The first two and half minutes of this piece are the best driving music I know of. O Fortuna was originally part a set of poems composed in the 13th century. They look at the role of luck in Roman mythology (fortuna) Set to music by Carl Orff the piece starts hard and keeps going to a tremendous crescendo. It is a testament to the emotional power of the massed human voice. I first came across this piece which actually watching the John Boorman film Excalibur in my late teens. Boorman uses the music in conjunction with his symbolism to set the scene for the final clash between good and evil. In this scene the knights of the Round Table are riding out thorough a desolate Camelot – as they head into battle Orffs music is matched to Boormans metaphor of the country coming to life as the gleaming knights head to their fate.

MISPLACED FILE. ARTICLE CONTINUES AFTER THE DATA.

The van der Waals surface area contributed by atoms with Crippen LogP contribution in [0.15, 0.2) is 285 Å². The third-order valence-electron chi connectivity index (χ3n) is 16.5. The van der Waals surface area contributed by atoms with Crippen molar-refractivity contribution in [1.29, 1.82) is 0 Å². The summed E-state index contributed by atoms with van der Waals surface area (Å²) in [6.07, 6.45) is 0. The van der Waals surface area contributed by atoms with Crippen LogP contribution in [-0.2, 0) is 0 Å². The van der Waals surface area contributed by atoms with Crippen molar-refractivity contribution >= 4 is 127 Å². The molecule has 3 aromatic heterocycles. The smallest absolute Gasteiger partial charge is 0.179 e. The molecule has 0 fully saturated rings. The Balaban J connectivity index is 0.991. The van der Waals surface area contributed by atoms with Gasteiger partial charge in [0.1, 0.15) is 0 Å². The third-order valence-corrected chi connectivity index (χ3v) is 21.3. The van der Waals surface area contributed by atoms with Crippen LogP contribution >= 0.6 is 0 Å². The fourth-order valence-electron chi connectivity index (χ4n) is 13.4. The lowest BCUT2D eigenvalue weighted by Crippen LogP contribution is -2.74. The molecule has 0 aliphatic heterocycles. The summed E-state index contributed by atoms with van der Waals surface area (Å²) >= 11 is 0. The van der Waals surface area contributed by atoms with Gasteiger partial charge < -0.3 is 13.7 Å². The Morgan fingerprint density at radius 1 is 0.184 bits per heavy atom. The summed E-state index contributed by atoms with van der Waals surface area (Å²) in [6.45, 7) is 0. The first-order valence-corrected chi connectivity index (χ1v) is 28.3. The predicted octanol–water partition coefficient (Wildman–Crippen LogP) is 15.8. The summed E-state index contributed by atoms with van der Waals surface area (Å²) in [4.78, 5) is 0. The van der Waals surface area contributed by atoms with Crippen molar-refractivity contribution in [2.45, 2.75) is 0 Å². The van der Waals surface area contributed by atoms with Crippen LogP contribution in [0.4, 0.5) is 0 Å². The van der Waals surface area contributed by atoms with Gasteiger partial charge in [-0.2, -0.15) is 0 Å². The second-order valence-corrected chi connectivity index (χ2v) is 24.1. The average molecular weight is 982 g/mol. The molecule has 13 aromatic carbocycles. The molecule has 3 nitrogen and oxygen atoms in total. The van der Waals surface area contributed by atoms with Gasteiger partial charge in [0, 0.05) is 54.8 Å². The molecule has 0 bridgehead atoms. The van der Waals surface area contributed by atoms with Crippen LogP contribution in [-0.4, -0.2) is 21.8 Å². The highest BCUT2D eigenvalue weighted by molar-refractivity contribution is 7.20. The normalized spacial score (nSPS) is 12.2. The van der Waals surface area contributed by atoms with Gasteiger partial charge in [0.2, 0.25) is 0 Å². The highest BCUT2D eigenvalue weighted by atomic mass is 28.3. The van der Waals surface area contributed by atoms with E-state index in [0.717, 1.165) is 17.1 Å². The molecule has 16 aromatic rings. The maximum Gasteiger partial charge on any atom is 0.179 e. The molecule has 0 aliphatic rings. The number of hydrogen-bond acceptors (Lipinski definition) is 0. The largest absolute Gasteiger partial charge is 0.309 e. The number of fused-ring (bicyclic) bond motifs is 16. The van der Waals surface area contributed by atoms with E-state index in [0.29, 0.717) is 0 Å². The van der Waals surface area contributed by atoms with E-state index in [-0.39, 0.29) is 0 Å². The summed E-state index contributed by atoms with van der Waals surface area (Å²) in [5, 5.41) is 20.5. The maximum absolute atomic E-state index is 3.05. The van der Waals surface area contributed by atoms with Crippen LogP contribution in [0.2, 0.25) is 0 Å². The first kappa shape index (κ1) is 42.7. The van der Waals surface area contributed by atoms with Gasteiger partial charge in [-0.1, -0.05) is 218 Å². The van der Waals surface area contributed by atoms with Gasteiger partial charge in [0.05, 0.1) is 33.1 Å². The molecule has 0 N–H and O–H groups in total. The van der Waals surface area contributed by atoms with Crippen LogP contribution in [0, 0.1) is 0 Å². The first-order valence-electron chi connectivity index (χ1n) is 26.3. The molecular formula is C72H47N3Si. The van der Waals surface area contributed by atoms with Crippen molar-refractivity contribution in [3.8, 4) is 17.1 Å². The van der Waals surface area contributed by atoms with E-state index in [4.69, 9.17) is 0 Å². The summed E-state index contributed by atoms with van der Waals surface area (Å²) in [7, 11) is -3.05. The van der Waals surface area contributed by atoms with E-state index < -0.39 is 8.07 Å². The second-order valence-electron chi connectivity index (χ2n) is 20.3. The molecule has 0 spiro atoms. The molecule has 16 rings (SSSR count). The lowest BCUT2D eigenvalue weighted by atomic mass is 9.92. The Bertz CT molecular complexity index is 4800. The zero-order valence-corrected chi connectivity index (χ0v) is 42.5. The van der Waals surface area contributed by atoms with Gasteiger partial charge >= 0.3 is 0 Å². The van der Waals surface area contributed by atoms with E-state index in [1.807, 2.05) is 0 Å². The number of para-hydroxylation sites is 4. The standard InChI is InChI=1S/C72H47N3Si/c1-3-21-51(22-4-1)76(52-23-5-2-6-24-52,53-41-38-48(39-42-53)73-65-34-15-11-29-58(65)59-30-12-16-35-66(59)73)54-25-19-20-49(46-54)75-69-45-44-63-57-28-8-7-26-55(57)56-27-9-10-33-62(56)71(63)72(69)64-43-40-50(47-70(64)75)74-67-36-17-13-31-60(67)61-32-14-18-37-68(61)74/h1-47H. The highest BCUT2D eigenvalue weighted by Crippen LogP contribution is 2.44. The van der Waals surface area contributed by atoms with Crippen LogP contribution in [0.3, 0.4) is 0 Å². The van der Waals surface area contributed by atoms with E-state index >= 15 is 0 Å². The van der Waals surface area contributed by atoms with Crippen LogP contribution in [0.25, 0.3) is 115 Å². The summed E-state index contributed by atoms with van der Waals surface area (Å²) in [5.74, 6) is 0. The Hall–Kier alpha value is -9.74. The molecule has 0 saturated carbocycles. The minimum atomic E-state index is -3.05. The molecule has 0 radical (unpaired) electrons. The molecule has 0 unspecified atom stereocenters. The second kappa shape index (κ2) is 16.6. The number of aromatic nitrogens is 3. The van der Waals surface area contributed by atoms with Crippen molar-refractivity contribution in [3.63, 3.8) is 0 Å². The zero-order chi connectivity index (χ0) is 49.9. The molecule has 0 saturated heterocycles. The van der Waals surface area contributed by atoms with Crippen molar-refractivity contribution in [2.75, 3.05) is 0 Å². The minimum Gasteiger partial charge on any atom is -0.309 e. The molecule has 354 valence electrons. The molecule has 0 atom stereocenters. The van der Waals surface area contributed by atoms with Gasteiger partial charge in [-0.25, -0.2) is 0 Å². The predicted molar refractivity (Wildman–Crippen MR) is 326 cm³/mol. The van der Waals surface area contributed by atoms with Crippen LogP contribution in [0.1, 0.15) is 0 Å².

Happiness is a Bose 12 speaker sound system a roaring Italian V8, a hill climb and this piece turned up as loud as you can handle.
6. Iron Maiden – Run To The Hills
Bruce Dickinson – the human siren, tank collector and commercial airline pilot need I say more. Iron Maiden to my mind reinvigorated heavy metal and brought a wonderfully theatrical feel to it. Up until I heard Iron Maiden my view of heavy metal was – yeah it’s loud but so what. Dickinson’s operatic voice changed my opinion.